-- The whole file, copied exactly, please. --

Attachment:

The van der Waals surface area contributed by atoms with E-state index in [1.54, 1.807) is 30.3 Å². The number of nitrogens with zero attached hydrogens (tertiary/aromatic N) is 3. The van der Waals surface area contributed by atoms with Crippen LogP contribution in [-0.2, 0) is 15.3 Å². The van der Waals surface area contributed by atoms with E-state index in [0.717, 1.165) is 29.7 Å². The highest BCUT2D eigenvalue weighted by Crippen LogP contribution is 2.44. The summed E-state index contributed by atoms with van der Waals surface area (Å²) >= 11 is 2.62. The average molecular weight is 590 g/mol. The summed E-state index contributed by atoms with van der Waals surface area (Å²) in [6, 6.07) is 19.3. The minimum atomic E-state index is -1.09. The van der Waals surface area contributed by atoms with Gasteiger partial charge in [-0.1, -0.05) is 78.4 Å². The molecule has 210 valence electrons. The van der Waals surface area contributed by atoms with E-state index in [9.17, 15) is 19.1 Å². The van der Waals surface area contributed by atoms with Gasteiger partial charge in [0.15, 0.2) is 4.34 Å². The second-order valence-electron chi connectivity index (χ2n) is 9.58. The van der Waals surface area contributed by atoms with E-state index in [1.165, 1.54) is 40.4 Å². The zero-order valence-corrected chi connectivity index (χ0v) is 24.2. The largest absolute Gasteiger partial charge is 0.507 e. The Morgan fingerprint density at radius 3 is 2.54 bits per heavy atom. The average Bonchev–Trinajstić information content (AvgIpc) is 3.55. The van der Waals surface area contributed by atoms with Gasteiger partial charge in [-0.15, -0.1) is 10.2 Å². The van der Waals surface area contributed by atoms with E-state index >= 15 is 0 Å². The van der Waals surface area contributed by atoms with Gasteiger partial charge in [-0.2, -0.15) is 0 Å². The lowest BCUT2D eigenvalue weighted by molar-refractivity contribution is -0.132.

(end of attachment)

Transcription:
The van der Waals surface area contributed by atoms with E-state index in [1.54, 1.807) is 30.3 Å². The number of nitrogens with zero attached hydrogens (tertiary/aromatic N) is 3. The van der Waals surface area contributed by atoms with Crippen LogP contribution in [-0.2, 0) is 15.3 Å². The van der Waals surface area contributed by atoms with E-state index in [0.717, 1.165) is 29.7 Å². The highest BCUT2D eigenvalue weighted by Crippen LogP contribution is 2.44. The summed E-state index contributed by atoms with van der Waals surface area (Å²) >= 11 is 2.62. The average molecular weight is 590 g/mol. The summed E-state index contributed by atoms with van der Waals surface area (Å²) in [6, 6.07) is 19.3. The minimum atomic E-state index is -1.09. The van der Waals surface area contributed by atoms with Gasteiger partial charge in [-0.1, -0.05) is 78.4 Å². The molecule has 210 valence electrons. The van der Waals surface area contributed by atoms with E-state index in [9.17, 15) is 19.1 Å². The van der Waals surface area contributed by atoms with Gasteiger partial charge in [0.15, 0.2) is 4.34 Å². The second-order valence-electron chi connectivity index (χ2n) is 9.58. The van der Waals surface area contributed by atoms with E-state index in [1.165, 1.54) is 40.4 Å². The zero-order valence-corrected chi connectivity index (χ0v) is 24.2. The largest absolute Gasteiger partial charge is 0.507 e. The Morgan fingerprint density at radius 3 is 2.54 bits per heavy atom. The average Bonchev–Trinajstić information content (AvgIpc) is 3.55. The van der Waals surface area contributed by atoms with Gasteiger partial charge in [-0.15, -0.1) is 10.2 Å². The van der Waals surface area contributed by atoms with E-state index >= 15 is 0 Å². The van der Waals surface area contributed by atoms with Gasteiger partial charge in [-0.2, -0.15) is 0 Å². The lowest BCUT2D eigenvalue weighted by molar-refractivity contribution is -0.132.